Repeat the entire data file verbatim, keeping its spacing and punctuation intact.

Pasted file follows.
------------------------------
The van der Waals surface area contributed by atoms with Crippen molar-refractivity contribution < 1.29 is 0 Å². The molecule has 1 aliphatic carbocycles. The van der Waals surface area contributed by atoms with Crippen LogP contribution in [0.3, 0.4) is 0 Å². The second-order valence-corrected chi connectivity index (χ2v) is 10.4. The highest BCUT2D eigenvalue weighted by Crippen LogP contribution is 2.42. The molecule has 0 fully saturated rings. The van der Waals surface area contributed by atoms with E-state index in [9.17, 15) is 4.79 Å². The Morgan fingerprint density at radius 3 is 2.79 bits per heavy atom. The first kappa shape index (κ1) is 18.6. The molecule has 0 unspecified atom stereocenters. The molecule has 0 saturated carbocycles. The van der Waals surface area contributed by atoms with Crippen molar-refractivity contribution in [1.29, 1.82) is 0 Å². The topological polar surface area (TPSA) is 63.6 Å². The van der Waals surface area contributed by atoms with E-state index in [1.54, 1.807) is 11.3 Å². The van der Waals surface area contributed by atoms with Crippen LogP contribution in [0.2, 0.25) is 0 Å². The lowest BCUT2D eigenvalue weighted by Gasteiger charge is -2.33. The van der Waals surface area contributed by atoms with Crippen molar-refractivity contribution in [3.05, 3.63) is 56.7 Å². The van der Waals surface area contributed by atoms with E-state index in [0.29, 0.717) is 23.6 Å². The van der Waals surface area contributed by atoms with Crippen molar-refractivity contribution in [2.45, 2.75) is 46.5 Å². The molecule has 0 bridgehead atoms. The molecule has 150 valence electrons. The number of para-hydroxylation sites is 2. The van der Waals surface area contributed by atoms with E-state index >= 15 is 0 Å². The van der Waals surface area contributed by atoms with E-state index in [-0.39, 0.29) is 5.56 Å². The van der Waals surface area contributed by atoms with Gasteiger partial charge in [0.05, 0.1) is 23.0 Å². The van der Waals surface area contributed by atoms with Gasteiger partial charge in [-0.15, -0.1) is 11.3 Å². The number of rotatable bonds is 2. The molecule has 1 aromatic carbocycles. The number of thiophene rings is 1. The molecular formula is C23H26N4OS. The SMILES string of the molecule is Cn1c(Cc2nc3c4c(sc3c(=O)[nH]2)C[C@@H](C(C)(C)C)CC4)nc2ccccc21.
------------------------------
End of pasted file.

The van der Waals surface area contributed by atoms with Crippen molar-refractivity contribution < 1.29 is 0 Å². The molecule has 1 aliphatic carbocycles. The van der Waals surface area contributed by atoms with Crippen LogP contribution in [0.3, 0.4) is 0 Å². The second-order valence-corrected chi connectivity index (χ2v) is 10.4. The highest BCUT2D eigenvalue weighted by Crippen LogP contribution is 2.42. The molecule has 0 fully saturated rings. The van der Waals surface area contributed by atoms with E-state index in [9.17, 15) is 4.79 Å². The Morgan fingerprint density at radius 3 is 2.79 bits per heavy atom. The first kappa shape index (κ1) is 18.6. The molecule has 0 unspecified atom stereocenters. The molecule has 0 saturated carbocycles. The van der Waals surface area contributed by atoms with Crippen molar-refractivity contribution in [1.29, 1.82) is 0 Å². The topological polar surface area (TPSA) is 63.6 Å². The van der Waals surface area contributed by atoms with E-state index in [1.54, 1.807) is 11.3 Å². The van der Waals surface area contributed by atoms with Crippen LogP contribution in [0.2, 0.25) is 0 Å². The lowest BCUT2D eigenvalue weighted by Gasteiger charge is -2.33. The van der Waals surface area contributed by atoms with Crippen molar-refractivity contribution in [3.05, 3.63) is 56.7 Å². The van der Waals surface area contributed by atoms with E-state index in [0.29, 0.717) is 23.6 Å². The van der Waals surface area contributed by atoms with Crippen molar-refractivity contribution in [2.45, 2.75) is 46.5 Å². The molecule has 0 bridgehead atoms. The molecule has 150 valence electrons. The number of para-hydroxylation sites is 2. The van der Waals surface area contributed by atoms with E-state index >= 15 is 0 Å². The van der Waals surface area contributed by atoms with E-state index in [-0.39, 0.29) is 5.56 Å². The van der Waals surface area contributed by atoms with Gasteiger partial charge in [0.05, 0.1) is 23.0 Å². The van der Waals surface area contributed by atoms with Gasteiger partial charge in [-0.15, -0.1) is 11.3 Å². The number of rotatable bonds is 2. The molecule has 1 aromatic carbocycles. The number of thiophene rings is 1. The molecular formula is C23H26N4OS. The SMILES string of the molecule is Cn1c(Cc2nc3c4c(sc3c(=O)[nH]2)C[C@@H](C(C)(C)C)CC4)nc2ccccc21.